I am indebted to Mr J. E. C. Shearer (librarian) and Professor B. H. Howard (President) for permission to study and quote the Minutes of the Canterbury Branch. Royal Society of New Zealand; and to Dr R. S. Duff, Director of the Canterbury Museum, for permission to publish the three photographs. In naming the photographs I was greatly assisted by Mr E. S. Gourlay, Miss Helga Mayne, and the late Dr D. Miller. I am also very grateful to Dr and Mrs L. W. McCaskill for mentioning Miss Mayne and finding her; to Mr N. Burnell and Mr B. A. Cooper, Principals of the St Albans and Sydenham Schools for their cooperation; and to Mr A. L. Burrows, Geophysical Observatory, Christchurch. for the Skey obituary.
Anon., 1910: G. R. Marriner. The Lyttelton Times, 26 February.
Anon., 1927: James Boxer Mayne. The Lyttelton Times, 27 December.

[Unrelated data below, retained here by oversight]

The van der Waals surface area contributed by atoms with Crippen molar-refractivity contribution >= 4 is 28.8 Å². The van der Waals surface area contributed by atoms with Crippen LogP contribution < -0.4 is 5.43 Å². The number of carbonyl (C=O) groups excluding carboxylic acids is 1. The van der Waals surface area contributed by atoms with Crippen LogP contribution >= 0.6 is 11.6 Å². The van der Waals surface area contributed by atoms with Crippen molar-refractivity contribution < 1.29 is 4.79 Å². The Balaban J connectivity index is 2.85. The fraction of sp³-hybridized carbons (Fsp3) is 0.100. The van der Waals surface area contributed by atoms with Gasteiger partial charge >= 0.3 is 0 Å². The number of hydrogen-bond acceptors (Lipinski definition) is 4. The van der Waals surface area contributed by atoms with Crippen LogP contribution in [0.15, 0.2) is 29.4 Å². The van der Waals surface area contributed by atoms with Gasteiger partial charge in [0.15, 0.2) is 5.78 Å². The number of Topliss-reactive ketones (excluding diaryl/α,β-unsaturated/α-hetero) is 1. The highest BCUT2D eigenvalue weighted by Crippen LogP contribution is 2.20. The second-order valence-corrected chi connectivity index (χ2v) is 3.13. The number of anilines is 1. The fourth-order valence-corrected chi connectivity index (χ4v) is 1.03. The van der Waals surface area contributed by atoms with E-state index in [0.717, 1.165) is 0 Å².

Anon., 1955: Major A. A. Dorrien-Smith. The Gardener's Chronicle 137: 234.
Aston, B. C., 1899: List of plants supplementary to the Dunedin Field Club's catalogue of Dunedin plants. Transactions and Proceedings of the New Zealand Institute 31: 747-8.
——, 1910: Botanical notes made on a journey across the Tararuas. Transactions of the New Zealand Institute 42: 13-25.
Baird, H. F., 1947: Henry Fawsit Skey, 1877-1947. Journal of Terrestrial Magnetism and Atmospheric Electricity 52; 261-2.
Beaglehole, J. C., 1949: Victoria University College. N.Z. University Press, Wellington, 319 pp.
Cheeseman, T. F., 1909: On the systematic botany of the islands to the south of New Zealand. In Chilton (1909): 398-471.
Chilton, C. (ed.), 1909: The Subantarctic Islands of New Zealand. 2 vols. Government Printer, Wellington. 848 pp.
Cockayne, L., 1907a: Science at the Islands. Work that has been done. The Lyttelton Times, 6 November.
——, 1907b: Disappointment Island. A new field. The first scientific visitors. Animals and plants on the island. The Lyttelton Times, 3 December.
——, 1907c: In southern seas. The Auckland Islands. N.Z. Times, 11 December.
Dorrien-Smith, A. A., 1908a: The southern islands expedition. Bulletin of Miscellaneous Information, Royal Botanic Gardens, Kew, 239-49.